Friday, September 14, 2012

Claim It

28 Elul 5772 / September 14-15, 2012

The Torah is not beyond reach.  It is not in the heavens and it is not beyond the sea.  It is close to you – in your mouth and in your heart…” (paraphrase of Deuteronomy 30:11-14)

The ancient rabbis used these verses, found in this week’s Torah portion Nitzavim, to argue that while the Torah had divine origins (which is the traditional understanding), it is now an accessible earthly object, to be studied and meaningfully interpreted by human beings.

The Torah in many ways is the original collection of Jewish wisdom, belief and cultural values.  It contains the traditional narrative of the Jewish people, beginning with the creation of the world and ending with the Israelites poised to enter the Promised Land.

The ancient rabbis placed an incredibly high value on setting aside time regularly to study Torah.  For example, we learn in Pirkei Avot, the Ethics of our Ancestors, that we should make our study of Torah a fixed habit (Avot 1:15), and that we should not say that we’ll study Torah when we have the time, because it’s possible that we’ll never have time (Avot 2:5).  Rather, we need to make time, and the best to do so is to have that time be a fixed one.

How do we go about studying Torah today, after setting aside a fixed time to do so regularly?

First, it’s key to remember that Torah is both available and accessible. There are more resources at our disposal now than ever before, including plenty of wonderful online resources.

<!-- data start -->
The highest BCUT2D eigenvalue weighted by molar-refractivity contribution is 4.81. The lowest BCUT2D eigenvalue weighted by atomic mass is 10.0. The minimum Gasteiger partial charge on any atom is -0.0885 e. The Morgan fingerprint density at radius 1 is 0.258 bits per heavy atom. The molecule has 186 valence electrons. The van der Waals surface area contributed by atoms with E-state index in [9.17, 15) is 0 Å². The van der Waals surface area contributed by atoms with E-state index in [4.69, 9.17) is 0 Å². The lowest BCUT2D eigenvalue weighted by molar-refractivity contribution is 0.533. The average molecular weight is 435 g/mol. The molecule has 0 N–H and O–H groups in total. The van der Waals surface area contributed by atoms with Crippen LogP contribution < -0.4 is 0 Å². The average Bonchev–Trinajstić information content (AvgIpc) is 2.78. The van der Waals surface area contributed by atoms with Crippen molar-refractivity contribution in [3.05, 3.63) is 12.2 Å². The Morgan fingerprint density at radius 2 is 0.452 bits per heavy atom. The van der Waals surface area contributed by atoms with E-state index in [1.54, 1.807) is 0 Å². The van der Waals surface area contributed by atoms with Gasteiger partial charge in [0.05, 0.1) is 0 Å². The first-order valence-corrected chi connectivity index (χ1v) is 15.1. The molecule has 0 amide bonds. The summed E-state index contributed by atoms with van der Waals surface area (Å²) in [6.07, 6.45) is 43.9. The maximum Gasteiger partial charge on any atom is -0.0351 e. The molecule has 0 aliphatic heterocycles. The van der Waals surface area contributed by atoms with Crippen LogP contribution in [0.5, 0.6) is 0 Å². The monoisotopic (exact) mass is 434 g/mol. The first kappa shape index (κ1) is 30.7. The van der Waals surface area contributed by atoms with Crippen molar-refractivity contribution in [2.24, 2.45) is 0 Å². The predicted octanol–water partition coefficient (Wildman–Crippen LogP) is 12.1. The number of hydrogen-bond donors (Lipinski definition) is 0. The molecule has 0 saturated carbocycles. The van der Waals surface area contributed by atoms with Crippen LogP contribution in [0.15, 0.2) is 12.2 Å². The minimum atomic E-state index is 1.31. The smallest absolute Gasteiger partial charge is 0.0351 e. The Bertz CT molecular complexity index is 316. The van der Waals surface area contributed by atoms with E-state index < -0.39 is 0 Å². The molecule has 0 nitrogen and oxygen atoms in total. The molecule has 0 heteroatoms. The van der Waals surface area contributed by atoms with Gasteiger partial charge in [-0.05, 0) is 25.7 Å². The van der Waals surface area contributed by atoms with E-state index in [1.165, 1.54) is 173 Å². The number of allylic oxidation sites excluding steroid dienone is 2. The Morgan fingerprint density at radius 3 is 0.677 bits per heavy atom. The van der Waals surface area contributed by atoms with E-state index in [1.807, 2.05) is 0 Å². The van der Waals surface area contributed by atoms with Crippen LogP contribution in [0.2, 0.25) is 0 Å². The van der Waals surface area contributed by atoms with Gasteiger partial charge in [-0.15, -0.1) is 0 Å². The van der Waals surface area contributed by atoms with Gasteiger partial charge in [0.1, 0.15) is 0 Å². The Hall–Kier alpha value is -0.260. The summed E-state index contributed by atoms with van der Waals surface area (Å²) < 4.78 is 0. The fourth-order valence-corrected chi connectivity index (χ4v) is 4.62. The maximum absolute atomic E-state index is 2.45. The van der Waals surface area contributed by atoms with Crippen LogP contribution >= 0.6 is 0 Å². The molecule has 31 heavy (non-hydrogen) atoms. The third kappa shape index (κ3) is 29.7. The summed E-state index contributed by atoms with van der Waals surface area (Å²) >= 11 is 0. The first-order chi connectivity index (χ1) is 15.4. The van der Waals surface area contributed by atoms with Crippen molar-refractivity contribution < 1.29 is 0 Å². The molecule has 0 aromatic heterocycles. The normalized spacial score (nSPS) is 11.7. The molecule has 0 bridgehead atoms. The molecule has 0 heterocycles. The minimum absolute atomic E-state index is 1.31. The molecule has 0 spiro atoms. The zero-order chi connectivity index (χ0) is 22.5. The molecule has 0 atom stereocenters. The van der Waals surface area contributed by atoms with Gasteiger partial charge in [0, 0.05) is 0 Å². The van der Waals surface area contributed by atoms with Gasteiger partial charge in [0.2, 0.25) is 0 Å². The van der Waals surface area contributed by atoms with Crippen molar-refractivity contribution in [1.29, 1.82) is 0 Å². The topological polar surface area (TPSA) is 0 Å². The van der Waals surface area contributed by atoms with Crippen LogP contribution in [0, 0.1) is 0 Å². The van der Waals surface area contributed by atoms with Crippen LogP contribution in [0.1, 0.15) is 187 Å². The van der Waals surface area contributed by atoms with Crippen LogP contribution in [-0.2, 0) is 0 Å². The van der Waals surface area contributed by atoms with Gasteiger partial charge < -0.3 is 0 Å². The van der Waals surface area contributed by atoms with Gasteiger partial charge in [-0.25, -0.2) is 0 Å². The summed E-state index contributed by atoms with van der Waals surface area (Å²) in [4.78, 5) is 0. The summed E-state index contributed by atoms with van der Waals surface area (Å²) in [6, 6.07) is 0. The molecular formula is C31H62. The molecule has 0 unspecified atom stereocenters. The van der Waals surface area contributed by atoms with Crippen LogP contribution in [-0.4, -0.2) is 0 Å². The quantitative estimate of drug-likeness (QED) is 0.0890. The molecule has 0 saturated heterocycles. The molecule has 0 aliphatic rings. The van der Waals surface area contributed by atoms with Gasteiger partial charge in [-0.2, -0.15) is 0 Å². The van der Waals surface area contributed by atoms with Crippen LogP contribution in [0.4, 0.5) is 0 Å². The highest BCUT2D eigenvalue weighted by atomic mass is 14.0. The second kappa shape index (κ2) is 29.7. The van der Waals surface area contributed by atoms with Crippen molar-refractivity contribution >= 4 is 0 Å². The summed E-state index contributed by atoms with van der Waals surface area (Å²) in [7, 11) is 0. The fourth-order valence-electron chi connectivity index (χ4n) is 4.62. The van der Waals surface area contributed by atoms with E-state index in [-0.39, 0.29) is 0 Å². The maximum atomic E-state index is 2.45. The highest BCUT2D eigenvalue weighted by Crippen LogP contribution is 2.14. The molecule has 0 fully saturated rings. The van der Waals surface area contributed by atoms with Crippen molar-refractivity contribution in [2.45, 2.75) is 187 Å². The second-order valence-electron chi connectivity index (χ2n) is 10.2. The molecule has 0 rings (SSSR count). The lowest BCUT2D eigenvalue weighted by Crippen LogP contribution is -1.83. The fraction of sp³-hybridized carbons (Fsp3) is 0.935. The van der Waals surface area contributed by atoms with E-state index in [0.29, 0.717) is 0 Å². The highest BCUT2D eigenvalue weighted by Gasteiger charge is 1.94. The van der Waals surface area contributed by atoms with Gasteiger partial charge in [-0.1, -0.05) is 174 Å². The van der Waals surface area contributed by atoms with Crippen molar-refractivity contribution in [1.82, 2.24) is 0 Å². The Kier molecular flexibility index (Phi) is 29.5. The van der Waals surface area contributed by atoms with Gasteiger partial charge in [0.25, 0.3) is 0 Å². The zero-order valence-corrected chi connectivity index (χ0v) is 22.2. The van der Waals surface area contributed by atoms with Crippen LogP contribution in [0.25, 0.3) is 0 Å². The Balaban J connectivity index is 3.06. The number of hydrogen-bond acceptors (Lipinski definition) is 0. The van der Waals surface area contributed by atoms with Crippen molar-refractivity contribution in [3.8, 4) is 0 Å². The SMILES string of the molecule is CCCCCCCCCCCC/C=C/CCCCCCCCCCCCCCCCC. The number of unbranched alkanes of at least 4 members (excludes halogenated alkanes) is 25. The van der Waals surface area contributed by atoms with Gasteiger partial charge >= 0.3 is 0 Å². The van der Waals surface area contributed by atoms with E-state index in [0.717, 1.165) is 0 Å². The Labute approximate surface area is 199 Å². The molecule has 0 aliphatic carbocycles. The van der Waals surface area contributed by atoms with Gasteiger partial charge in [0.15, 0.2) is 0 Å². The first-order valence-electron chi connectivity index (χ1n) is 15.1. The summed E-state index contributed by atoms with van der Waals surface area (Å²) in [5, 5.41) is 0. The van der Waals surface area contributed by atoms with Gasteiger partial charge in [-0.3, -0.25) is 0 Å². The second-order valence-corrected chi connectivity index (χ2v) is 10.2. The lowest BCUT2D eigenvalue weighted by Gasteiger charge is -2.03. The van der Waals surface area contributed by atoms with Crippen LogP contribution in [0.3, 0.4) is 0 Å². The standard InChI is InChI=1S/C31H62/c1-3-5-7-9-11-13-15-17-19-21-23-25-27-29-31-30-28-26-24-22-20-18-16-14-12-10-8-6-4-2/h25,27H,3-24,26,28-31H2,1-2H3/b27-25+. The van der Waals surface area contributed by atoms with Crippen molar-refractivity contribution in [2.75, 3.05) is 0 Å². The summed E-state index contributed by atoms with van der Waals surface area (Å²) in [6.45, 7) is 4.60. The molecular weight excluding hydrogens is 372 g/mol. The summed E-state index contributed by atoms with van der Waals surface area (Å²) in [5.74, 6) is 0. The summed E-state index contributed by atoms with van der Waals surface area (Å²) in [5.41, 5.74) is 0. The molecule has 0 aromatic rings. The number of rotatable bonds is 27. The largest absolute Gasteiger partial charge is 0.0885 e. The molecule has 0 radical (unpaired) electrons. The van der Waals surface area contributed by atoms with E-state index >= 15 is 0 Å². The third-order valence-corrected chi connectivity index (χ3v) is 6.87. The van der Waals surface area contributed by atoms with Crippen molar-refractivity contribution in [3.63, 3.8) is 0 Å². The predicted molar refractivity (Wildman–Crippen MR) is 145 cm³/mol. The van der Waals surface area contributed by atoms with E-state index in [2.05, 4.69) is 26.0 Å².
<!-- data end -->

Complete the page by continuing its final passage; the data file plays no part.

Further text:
Second, there are wonderful people out there who can help guide you along a course of study.

Third, one of the best ways to ensure that you engage in regular Torah study is to have a study partner who you enjoy studying with!

Rosh Hashanah, the Jewish New Year (one of four Jewish new years – true story!), begins on Sunday night.  As you consider what types of resolutions you might like to make for the year ahead, if any, I’d encourage you to consider adding the following:

“From this Rosh Hashanah until next Rosh Hashanah, I will commit to studying ________ (10min, 30min, 1hr) of Torah per ________ (day, week, month), in order to enhance my understanding and appreciation of my roots, and to be a more literate and knowledgeable Jewish community member.” 

If you need a study partner I’m happy to be that person, and/or to set you up with someone else who might like a learning partner. 

Whether you believe in the Torah’s divinity or not, whether you believe in God or not, understanding where we’ve come from is essential in knowing where it is we’re going.  Set aside a fixed time, no matter how short.  Open yourself up to a new type of learning.  Recognize that the Torah is not in heaven – it is here, and it is ours.  Claim it.

Here's wishing you and yours a year of happiness, health, and sweet sweet Torah learning.

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